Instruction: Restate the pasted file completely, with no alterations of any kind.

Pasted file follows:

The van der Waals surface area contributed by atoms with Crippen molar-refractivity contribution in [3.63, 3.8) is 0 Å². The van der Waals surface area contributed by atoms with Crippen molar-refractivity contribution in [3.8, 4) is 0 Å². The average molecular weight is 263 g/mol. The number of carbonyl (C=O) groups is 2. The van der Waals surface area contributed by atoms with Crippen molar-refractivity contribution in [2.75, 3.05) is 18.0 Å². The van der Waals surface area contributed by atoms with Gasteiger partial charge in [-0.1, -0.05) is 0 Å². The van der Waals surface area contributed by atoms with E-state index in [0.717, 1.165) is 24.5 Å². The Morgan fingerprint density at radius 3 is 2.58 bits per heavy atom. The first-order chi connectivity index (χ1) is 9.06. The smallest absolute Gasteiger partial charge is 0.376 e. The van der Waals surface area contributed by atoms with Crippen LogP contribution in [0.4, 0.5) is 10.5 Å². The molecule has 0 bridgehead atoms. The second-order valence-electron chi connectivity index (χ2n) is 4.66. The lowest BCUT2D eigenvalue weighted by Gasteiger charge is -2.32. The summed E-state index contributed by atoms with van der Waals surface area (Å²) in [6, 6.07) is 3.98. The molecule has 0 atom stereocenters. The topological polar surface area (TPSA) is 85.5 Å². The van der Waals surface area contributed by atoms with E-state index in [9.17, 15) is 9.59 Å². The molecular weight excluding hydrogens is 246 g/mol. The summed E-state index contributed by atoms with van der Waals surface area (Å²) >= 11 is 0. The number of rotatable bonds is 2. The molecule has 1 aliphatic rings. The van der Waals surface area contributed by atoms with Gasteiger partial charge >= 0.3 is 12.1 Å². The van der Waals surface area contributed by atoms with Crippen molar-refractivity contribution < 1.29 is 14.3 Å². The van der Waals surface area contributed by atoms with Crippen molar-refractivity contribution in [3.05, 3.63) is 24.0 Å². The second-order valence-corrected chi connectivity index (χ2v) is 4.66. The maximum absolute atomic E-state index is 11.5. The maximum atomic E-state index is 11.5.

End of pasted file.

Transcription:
The van der Waals surface area contributed by atoms with Crippen molar-refractivity contribution in [3.63, 3.8) is 0 Å². The van der Waals surface area contributed by atoms with Crippen molar-refractivity contribution in [3.8, 4) is 0 Å². The average molecular weight is 263 g/mol. The number of carbonyl (C=O) groups is 2. The van der Waals surface area contributed by atoms with Crippen molar-refractivity contribution in [2.75, 3.05) is 18.0 Å². The van der Waals surface area contributed by atoms with Gasteiger partial charge in [-0.1, -0.05) is 0 Å². The van der Waals surface area contributed by atoms with E-state index in [0.717, 1.165) is 24.5 Å². The Morgan fingerprint density at radius 3 is 2.58 bits per heavy atom. The first-order chi connectivity index (χ1) is 9.06. The smallest absolute Gasteiger partial charge is 0.376 e. The van der Waals surface area contributed by atoms with Crippen LogP contribution in [0.4, 0.5) is 10.5 Å². The molecule has 0 bridgehead atoms. The second-order valence-electron chi connectivity index (χ2n) is 4.66. The lowest BCUT2D eigenvalue weighted by Gasteiger charge is -2.32. The summed E-state index contributed by atoms with van der Waals surface area (Å²) in [6, 6.07) is 3.98. The molecule has 0 atom stereocenters. The topological polar surface area (TPSA) is 85.5 Å². The van der Waals surface area contributed by atoms with E-state index in [9.17, 15) is 9.59 Å². The molecular weight excluding hydrogens is 246 g/mol. The summed E-state index contributed by atoms with van der Waals surface area (Å²) >= 11 is 0. The number of rotatable bonds is 2. The molecule has 1 aliphatic rings. The van der Waals surface area contributed by atoms with Gasteiger partial charge >= 0.3 is 12.1 Å². The van der Waals surface area contributed by atoms with Crippen molar-refractivity contribution < 1.29 is 14.3 Å². The van der Waals surface area contributed by atoms with Crippen molar-refractivity contribution in [3.05, 3.63) is 24.0 Å². The second-order valence-corrected chi connectivity index (χ2v) is 4.66. The maximum absolute atomic E-state index is 11.5. The maximum atomic E-state index is 11.5.